Sphinx Head Recarved — I Knew It!

Posted By on August 2, 2010

After skimming a little of the internet, I realize that I am not the only non-professional observer to look at the massive lion body of the Great Sphinx and conclude that the “puny” little “pharaonic” head does not match.

Egyptologists have clung to the conventional, nationalistic view that the head of the Sphinx is that of Pharaoh Khafre (or in Greek Kephren or even Chephren) who reigned 2520-2494 BC of the Fourth Dynasty, and who is connected to the “Second Pyramid” of the Giza Plateau. Khafre is listed as second following Khufu (Cheops) who is connected with the Great Pyramid.

In our original research for TCFB, we concluded that the traditional outline of Egyptian history is faulty, that many older representations of the damaged Sphinx head were female, and that some researchers, including British astronomer Sir Norman Lockyer, believed the Great Sphinx to originally portray the female head of Virgo (representing the Virgin Mary) on the lion body of Leo (representing Jesus, the Lion of Judah). According to that viewpoint, the circular Zodiac begins with Virgo and ends with Leo. We will blog and write in much more detail concerning these subjects.

We knew that researcher John Anthony West believed that the Great Sphinx is much older than the traditional dating, and that he suspected weathering on the body by water, and not just wind and sand. For us, that revived an intriguing question of our own: Was the Sphinx carved after, or before, Noah’s Flood? And, yes, after decades of research, we are firm believers that the evidence for a worldwide flood is undeniable.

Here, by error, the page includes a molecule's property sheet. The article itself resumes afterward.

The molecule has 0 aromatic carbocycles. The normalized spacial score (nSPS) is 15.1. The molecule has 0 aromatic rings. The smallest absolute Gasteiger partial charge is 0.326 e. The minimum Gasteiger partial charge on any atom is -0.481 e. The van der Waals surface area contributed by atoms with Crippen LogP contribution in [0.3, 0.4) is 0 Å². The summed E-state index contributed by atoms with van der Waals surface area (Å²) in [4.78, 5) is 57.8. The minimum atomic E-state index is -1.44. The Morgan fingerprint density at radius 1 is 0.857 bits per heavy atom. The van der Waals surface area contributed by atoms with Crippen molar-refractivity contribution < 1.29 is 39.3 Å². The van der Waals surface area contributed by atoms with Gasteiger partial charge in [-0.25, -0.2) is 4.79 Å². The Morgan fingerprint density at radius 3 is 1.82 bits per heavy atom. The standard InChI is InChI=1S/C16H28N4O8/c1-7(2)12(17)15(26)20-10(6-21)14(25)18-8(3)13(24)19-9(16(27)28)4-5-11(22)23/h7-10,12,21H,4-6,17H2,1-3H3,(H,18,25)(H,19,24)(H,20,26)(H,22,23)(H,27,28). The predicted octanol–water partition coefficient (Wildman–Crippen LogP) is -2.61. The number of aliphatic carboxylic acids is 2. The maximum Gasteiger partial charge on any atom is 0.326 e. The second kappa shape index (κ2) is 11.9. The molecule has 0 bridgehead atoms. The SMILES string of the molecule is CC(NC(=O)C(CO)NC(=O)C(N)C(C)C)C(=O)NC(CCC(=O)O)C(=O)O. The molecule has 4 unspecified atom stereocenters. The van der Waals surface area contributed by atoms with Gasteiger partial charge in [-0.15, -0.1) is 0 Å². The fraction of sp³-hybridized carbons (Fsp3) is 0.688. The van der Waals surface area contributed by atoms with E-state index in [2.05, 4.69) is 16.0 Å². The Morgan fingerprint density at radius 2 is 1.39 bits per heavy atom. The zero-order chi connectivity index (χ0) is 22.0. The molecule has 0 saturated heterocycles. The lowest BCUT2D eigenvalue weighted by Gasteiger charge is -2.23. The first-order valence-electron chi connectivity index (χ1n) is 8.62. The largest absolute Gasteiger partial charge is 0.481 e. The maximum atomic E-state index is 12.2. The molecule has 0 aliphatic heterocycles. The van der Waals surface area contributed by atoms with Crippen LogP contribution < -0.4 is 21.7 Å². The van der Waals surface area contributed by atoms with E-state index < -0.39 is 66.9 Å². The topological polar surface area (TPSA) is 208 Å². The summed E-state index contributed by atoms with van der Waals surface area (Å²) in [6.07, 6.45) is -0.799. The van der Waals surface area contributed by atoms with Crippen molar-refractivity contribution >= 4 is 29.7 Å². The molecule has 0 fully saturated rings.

West convinced Robert M. Schoch, a student of ancient history and a member of the science faculty at Boston University, with a doctorate in geology and geophysics from Yale, to analyze the possibility of water erosion of the Sphinx. Schoch was skeptical. However, after three trips to Egypt, detailed research, and a seismic study, Schoch came to the following conclusion:

The oldest portions of the Sphinx were originally carved not in the reign of Khafre, circa 2500 B.C., but much earlier, somewhere between approximately 5000 and 7000 B.C., according to my best estimates. Since then, the original Sphinx has been heavily repaired and restored, both in ancient and modern times, and the pharaonic head is a recarving of an earlier one.

Schoch’s book was published in 2005, but we just recently purchased it as we dig back into our own research. We might disagree with his dating estimates, but we are inclined to agree with his conclusion about the water and the recarving of the head!


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